So, as we last saw, Wolverine has no adamantium bonded to his skeleton and the person that was going to take him and administer that process doesn’t have control of him. On April 25, 2016, a new trailer for X-Men: Apocalypse dropped and, at the 2:27 mark, it shows a clawed hand. We’re to assume that Wolverine will be in this film – which is set in the 1980’s. The claws on this hand are clearly sheathed in adamantium – so, somehow, Wolverine got the adamantium on his bones again. Although, it’s now quite possible that the adamantium did not come from Stryker’s procedure. Simon Kinberg, the man who wrote the screenplay for X-Men: Apocalypse and produced the film, when asked if “Wolverine will still get his adamantium claws” said: “We don’t see it because he doesn’t pop his claws at the end of the movie [but like with elements of the story] perhaps how he got his claws is different. But he lands ultimately in the same destination.”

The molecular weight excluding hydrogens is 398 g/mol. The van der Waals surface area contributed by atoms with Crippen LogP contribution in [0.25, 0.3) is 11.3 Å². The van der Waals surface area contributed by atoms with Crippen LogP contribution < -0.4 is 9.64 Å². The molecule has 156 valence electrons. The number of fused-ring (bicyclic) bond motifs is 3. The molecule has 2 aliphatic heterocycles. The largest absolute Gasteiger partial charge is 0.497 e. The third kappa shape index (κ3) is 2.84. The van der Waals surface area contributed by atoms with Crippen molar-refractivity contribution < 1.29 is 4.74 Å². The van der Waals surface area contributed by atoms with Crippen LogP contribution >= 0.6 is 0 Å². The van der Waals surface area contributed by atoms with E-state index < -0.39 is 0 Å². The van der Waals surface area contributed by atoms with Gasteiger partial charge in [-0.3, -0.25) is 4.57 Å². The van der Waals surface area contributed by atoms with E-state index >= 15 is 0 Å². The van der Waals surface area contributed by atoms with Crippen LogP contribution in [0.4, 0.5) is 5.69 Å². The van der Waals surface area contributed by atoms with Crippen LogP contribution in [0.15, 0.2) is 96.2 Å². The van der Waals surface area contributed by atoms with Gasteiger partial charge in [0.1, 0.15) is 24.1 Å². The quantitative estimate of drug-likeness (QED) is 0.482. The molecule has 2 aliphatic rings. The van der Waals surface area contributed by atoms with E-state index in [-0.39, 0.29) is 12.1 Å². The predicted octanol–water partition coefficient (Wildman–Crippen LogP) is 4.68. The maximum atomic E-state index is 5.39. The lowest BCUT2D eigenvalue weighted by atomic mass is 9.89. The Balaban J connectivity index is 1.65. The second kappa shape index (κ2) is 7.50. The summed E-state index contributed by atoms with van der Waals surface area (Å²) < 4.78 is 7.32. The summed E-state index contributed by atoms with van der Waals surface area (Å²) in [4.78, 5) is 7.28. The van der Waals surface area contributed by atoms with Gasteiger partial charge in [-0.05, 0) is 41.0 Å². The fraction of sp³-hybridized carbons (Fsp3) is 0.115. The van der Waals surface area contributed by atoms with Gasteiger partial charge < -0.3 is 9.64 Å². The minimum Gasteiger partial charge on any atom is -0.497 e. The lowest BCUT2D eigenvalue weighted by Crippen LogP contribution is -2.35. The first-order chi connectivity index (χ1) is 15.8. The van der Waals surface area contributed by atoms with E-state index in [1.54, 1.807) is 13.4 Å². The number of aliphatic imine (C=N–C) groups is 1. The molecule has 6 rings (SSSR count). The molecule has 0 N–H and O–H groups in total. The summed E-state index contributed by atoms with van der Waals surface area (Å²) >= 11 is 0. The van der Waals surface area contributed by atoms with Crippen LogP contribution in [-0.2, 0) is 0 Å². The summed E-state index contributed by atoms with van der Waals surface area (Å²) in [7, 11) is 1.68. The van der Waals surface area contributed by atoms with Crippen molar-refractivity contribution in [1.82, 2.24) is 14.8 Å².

So … how else could the adamantium have been attached to Wolverine’s skeleton?

A big clue is that the main villain of this next film is Apocalypse (read our full Apocalypse: X-Men Villain bio) – an ancient mutant that is known for enhancing mutants and recruiting them to be his Horsemen. One of the most notable cases of this is, in the comics, when Apocalypse transformed Angel into Archangel by giving him new, metallic wings whose razor-like feathers he can shoot off like throwing knives. In the film, we know that his Four Horsemen will consist of Magneto, Storm, Psylocke and Angel. We also have seen a recent photo shoot showing Storm in an X-Men uniform alongside the team – this uniform is certainly different than her Horseman outfit.